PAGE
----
Salt shaker

How to avoid the saltiest menu items

Research shows how smart choices can help you dodge the saltiest foods on the menu when you’re dining out.

Last week, New York City introduced mandatory salt warning labels for chain restaurant menus. The black and white triangular symbol will alert diners to dishes that carry more than 2,300 mg – or an entire day’s worth – of salt.

Fast food menus are notorious for delivering salt bombs. Sit-down restaurants and packaged foods also pack way more salt than we need. And if high sodium meals are the norm for you, you can’t always rely on your taste buds to sound the alarm. Research shows that eating foods with too much sodium on a regular basis trains the taste buds to prefer saltier foods.

It’s one reason most Canadians consume substantially more than the recommended limit of sodium per day, 2,300 mg or about one teaspoon.

Why does it matter? Eating excess salt raises blood pressure. Make it a habit and you’re at risk of developing high blood pressure, the number one risk factor for stroke and a major risk factor for heart disease.

What’s on Canadian menus?

Researchers at the University of Toronto (U of T) analyzed nutrition information from 61 sit-down and fast food restaurant chains in Canada. Comparing figures from 2013 to 2010, they found that sodium levels changed little over that period, despite the food industry’s commitment to offer more meals with less sodium. The number of foods containing a day’s worth of sodium did not change over the three years, the research found.

“This study is important because Health Canada has not yet set targets for restaurant foods – a major gap in our Canadian sodium reduction efforts,” said senior author Mary L’Abbé, chair of the department of nutritional sciences at U of T. “This study reinforces the importance of labelling sodium information on restaurant menus, as research in other jurisdictions has shown that labelling legislation that includes sodium has encouraged restaurants to reduce their sodium levels.”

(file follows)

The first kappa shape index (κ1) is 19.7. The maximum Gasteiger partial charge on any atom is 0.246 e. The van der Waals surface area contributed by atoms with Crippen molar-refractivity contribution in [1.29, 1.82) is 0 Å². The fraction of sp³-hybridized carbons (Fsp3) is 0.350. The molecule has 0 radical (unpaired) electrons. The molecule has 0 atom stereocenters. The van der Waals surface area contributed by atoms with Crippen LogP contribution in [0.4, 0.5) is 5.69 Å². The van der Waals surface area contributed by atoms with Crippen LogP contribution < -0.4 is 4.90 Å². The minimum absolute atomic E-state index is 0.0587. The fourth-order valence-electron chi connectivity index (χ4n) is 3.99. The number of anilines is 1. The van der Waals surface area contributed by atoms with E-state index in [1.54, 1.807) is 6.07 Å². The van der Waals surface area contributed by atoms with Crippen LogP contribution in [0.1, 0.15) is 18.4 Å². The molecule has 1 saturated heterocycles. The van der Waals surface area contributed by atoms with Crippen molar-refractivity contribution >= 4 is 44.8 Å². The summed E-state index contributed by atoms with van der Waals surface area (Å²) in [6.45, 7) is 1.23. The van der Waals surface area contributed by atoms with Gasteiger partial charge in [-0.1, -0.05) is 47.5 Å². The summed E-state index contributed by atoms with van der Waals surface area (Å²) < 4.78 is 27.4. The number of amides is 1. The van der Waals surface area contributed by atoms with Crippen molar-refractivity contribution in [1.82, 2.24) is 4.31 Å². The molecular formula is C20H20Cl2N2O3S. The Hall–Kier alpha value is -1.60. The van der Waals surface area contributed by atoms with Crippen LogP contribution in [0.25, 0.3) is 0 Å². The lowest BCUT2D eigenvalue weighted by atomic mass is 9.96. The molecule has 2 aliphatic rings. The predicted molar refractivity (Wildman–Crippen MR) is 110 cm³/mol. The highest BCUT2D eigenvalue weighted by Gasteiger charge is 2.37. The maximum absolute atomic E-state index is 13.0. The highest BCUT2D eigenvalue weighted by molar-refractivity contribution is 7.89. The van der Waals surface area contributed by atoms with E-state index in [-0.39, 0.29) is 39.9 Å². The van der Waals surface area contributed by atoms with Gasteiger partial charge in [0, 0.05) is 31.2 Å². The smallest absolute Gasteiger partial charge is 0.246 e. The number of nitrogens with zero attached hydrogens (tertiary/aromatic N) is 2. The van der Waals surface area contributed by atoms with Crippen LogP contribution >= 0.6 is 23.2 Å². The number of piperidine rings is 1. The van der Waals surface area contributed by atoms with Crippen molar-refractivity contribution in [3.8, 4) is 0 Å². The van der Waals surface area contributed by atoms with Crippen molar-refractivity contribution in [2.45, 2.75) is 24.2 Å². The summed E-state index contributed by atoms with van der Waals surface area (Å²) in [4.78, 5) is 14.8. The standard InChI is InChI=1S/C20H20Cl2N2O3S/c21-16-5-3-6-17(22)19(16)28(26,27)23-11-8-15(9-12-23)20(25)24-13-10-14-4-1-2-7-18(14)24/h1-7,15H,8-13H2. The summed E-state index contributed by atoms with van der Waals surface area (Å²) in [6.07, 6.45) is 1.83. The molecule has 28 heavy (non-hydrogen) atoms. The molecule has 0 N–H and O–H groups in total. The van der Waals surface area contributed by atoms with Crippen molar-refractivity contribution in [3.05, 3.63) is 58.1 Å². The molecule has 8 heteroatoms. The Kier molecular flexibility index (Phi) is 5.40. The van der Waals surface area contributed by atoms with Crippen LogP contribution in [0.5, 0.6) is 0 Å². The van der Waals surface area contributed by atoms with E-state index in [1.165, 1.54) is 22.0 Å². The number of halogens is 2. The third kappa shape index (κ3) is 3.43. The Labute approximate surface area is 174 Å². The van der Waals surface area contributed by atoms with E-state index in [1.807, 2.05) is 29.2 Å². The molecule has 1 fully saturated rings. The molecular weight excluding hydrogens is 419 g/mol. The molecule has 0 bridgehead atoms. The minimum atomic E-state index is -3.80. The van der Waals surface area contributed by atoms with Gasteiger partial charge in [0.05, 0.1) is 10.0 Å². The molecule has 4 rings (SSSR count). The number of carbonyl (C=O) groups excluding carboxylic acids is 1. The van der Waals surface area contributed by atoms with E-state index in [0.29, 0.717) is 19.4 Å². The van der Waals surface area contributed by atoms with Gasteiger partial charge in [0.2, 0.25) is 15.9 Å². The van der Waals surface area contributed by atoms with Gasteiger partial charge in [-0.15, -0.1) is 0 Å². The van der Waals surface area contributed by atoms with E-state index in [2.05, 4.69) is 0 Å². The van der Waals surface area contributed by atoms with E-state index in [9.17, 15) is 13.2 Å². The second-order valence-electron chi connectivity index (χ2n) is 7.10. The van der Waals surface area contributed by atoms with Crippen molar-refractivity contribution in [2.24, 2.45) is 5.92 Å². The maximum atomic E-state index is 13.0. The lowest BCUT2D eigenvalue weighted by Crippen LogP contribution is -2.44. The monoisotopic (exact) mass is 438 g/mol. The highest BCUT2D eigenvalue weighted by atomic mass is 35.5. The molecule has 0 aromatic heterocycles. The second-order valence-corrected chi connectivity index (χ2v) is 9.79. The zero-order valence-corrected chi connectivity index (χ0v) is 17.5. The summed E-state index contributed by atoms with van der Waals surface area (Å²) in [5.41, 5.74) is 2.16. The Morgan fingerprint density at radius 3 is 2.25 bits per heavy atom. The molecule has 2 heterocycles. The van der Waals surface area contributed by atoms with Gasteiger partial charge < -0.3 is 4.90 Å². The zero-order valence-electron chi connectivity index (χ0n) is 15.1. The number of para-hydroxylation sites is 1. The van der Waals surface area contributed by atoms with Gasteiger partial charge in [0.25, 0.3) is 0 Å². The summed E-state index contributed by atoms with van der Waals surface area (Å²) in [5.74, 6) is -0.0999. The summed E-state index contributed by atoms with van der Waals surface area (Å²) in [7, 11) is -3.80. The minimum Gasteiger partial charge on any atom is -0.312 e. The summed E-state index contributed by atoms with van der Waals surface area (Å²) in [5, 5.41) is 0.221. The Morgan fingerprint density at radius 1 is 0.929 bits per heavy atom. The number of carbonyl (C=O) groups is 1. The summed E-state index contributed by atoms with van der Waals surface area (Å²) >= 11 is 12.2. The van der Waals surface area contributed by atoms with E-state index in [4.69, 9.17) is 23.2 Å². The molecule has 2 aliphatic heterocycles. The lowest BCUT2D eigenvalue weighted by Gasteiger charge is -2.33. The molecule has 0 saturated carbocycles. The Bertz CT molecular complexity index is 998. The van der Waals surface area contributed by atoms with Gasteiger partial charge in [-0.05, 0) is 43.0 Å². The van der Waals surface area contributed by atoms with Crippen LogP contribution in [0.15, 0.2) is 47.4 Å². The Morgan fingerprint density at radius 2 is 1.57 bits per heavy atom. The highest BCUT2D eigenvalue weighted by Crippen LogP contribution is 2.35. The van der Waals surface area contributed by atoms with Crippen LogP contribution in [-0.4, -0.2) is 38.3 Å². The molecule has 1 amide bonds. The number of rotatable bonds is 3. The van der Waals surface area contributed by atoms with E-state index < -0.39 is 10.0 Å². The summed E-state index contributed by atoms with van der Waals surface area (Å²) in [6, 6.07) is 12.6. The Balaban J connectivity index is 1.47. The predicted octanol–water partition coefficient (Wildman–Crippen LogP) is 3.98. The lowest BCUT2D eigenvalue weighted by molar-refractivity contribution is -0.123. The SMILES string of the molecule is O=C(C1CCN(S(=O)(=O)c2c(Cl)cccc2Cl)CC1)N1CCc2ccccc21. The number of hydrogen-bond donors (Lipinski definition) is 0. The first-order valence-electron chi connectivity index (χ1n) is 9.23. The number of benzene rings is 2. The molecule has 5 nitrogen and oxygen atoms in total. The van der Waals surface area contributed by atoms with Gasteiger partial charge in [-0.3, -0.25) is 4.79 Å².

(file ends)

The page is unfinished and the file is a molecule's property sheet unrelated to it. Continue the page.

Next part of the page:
The Heart and Stroke Foundation’s position statement on sodium urges governments to require the provision of nutritional information, including sodium content, of all foods and beverages on overhead menu boards and table menus in food service outlets.

So how can you eat less salt?

Reading labels and asking how your food was prepared is your best bet to dialing down the salt at mealtime. Even if you’re hooked on salt, you can retrain your taste buds by gradually reducing the sodium content in your meals.

And when you eat out, consider avoiding these menu items – or at least checking for nutrition information before you order. While sodium content varies at different restaurants, in the U of T study, these categories were found to have the highest mean sodium content.

At sit-down restaurants

  1. Stir fry entrées
  2. Sandwiches or wraps
  3. Entrées with multiple meats and seafood (e.g. surf and turf)
  4. Hamburgers
  5. Rib entrées

At fast food restaurants

  1. Stir fry
  2. Poutine
  3. Sandwiches or wraps
  4. Hot dogs
  5. Tacos and burritos

3 Responses

    1. Sharon Hollingsworth

      Hi Jennie,
      Glad you are enjoying our blog and finding the information helpful. The Heart and Stroke Foundation has lots of information on how to avoid excess salt in our diets on our website. Here is a link to this information which I hope you will find helpful. Thanks for your comments, Jennie. Best wishes for a lovely holiday season.
      Sincerely, Sharon at the Heart and Stroke Foundation

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